In preparation of the craziness that can sometimes go hand in hand with the holidays I took advantage of an offer to head up to the mountains last weekend, and took a couple of days off from the world. The kids loved the snow, and the outdoor heated pool in the snow, and the adults were overjoyed at a clean house that didn’t require extra effort on their part.
Now we’re back to the regular world, getting in the extra hours to pad time off for the holiday season, shopping for last minute gifts (welcome to my boat if by last minute it also means all of them), struggling through the uphill battle of housework, and realizing that I feel a little bit like a failure because not a single decoration has been put up. Sometimes it is important to accept that not being able to keep all the balls in the air does not equal failure. Asking for help does not render you incapable. Sometimes things are going to slide off the plate, it’s how we choose to handle these situations that define us.
We spend so much time measuring our success by how much we do, measuring our value by how much we make, and when those things do not align we convince ourselves we have to pile more and more on to the plate to achieve something that seems out of our reach. Take a deep breath. Let it out. Now look around you.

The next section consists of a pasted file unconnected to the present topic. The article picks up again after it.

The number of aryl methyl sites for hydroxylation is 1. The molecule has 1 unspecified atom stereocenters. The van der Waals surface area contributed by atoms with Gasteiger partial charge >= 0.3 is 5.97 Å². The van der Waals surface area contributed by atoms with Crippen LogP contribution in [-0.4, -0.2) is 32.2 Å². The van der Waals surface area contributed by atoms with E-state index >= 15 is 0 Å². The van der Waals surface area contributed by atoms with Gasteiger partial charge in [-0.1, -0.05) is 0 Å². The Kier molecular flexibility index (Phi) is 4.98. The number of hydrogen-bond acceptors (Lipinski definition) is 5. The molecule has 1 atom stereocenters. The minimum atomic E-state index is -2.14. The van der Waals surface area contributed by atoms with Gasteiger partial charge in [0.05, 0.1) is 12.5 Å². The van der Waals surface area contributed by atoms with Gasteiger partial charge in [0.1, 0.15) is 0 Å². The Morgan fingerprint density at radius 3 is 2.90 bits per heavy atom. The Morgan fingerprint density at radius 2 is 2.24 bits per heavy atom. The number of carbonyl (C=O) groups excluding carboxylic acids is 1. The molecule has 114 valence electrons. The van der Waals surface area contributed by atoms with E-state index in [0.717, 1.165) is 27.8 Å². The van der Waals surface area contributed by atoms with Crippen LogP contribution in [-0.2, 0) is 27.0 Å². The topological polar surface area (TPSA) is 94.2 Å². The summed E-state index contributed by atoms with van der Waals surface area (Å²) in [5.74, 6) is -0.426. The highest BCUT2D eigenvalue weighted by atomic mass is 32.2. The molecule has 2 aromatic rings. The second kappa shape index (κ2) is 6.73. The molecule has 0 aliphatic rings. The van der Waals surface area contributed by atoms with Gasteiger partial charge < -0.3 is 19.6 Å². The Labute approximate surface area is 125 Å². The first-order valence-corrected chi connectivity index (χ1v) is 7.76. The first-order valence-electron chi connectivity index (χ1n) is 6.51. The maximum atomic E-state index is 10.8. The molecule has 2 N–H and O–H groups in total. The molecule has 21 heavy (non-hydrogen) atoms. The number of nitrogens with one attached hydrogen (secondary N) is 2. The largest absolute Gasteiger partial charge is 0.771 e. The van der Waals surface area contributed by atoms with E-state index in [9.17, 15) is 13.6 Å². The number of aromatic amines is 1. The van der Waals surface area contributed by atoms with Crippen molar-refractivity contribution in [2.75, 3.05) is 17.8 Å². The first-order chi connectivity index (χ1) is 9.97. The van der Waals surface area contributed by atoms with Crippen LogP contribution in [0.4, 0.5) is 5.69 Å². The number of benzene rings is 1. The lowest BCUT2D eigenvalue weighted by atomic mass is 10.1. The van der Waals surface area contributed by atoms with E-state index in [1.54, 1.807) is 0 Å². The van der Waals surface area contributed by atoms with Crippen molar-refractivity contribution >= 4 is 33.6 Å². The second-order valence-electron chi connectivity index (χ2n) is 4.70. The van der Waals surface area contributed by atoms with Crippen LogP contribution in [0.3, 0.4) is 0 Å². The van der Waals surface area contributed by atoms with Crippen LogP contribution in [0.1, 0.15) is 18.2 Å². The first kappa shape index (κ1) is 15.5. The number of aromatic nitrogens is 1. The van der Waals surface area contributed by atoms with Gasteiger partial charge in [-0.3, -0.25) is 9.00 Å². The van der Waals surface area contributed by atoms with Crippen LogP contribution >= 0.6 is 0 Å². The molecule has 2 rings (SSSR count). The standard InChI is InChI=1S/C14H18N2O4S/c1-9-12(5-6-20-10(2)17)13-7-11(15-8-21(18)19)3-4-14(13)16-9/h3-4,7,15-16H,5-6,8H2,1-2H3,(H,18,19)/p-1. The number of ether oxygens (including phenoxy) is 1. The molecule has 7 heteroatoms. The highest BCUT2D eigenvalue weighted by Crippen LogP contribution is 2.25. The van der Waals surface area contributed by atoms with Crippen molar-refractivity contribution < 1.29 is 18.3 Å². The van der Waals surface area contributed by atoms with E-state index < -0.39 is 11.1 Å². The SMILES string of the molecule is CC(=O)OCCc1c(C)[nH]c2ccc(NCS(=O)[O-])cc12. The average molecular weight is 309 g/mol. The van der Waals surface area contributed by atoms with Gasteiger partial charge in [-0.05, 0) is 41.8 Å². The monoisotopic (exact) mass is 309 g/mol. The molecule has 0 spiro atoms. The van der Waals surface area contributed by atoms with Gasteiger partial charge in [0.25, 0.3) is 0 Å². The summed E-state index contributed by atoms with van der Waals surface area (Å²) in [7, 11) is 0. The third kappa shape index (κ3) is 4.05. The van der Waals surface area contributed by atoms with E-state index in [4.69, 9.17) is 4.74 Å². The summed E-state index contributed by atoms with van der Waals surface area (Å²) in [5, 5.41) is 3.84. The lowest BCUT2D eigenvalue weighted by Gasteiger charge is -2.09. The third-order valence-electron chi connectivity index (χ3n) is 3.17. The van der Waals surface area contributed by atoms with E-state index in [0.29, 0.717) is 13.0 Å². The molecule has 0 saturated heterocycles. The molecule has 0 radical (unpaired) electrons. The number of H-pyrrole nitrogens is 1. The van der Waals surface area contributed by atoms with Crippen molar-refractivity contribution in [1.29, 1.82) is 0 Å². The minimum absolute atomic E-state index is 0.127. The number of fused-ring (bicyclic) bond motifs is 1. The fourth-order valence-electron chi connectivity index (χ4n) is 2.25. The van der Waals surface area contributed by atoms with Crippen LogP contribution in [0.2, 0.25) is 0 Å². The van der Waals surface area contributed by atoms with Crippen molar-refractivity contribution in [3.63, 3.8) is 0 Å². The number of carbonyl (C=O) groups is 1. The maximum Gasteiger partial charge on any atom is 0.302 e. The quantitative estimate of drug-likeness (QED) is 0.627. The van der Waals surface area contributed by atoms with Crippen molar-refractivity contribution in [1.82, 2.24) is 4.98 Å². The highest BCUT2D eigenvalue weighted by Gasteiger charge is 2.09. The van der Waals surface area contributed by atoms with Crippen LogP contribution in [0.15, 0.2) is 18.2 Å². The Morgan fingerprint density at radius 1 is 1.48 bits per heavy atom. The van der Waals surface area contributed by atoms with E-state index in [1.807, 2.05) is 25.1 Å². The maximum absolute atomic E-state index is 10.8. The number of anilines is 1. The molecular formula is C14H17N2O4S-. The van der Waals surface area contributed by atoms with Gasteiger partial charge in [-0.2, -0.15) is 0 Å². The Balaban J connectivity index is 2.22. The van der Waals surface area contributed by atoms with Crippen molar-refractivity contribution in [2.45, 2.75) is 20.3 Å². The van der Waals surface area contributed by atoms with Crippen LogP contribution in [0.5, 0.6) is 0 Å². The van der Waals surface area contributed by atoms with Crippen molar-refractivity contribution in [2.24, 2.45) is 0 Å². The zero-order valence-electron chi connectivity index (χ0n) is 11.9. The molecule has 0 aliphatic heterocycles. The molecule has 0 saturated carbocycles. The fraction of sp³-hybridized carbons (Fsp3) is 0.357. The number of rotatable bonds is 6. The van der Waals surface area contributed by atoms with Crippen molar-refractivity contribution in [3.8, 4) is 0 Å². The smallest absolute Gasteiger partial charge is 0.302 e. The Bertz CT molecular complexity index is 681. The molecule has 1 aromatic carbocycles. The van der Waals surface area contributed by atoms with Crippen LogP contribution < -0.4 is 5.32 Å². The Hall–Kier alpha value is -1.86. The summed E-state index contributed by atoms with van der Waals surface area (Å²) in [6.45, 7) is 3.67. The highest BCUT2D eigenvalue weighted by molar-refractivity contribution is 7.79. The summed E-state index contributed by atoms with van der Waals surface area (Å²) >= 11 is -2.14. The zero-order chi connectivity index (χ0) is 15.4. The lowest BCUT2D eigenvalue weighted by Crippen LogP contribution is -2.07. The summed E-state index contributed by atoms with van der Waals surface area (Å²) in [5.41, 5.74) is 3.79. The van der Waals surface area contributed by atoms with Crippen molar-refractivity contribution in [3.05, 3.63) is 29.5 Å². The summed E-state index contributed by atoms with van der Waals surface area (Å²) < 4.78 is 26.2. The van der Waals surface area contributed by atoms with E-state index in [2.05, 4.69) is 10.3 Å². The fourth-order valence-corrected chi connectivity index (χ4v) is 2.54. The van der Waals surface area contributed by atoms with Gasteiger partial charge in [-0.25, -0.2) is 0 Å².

Did you write something this year? Not this month, or this week, or even today. This year. Success!
Are you putting one foot in front of the other and keeping the bills paid (even if just barely)? Success!
Be aware that sometimes little successes are just as important, and just as celebrate-worthy as the big ones. Sometimes even more so because they are the foundation for the bigger successes.
Failure is giving up. Letting obstacles set you back. Success is overcoming. See possibility instead of problems.
I submitted a short story to a Writer’s Digest contest a couple months ago (back in September, read about it in the post Now That You Know You Can), and I got my notification email on Thursday. At first it felt like I had failed. They thanked me for my submission, but I didn’t end up on the list of winners or those that would receive honorable mentions in the article.
I let myself throw a pity party. I drowned in my sorrow for a minute (two if I’m being entirely honest). Then I picked myself up, shook myself off and decided two things.
One. I had succeeded. I submitted something for the first time ever. Success! Two. I was going to keep pushing forward and realizing more successes. I didn’t accept this as a sign of defeat – instead I chose to see it as an opportunity to lead me to new successes. Bigger ones.
Don’t let one moment of setback put failure in your mind – not a writing rejection, not a house that could be cleaner, and not the lack of holiday decorations at home. Keep taking the moment to look around and see the little successes. Let them push you forward to the next one. Maybe next time it makes the cut. And if not, let it guide you forward even more.
If you’re willing, I’d love to hear about your own obstacles, how you overcome failure, or even some of your successes. Let me know, either in the comments or feel free to contact me directly through the contact page or via email: firstname.lastname@example.org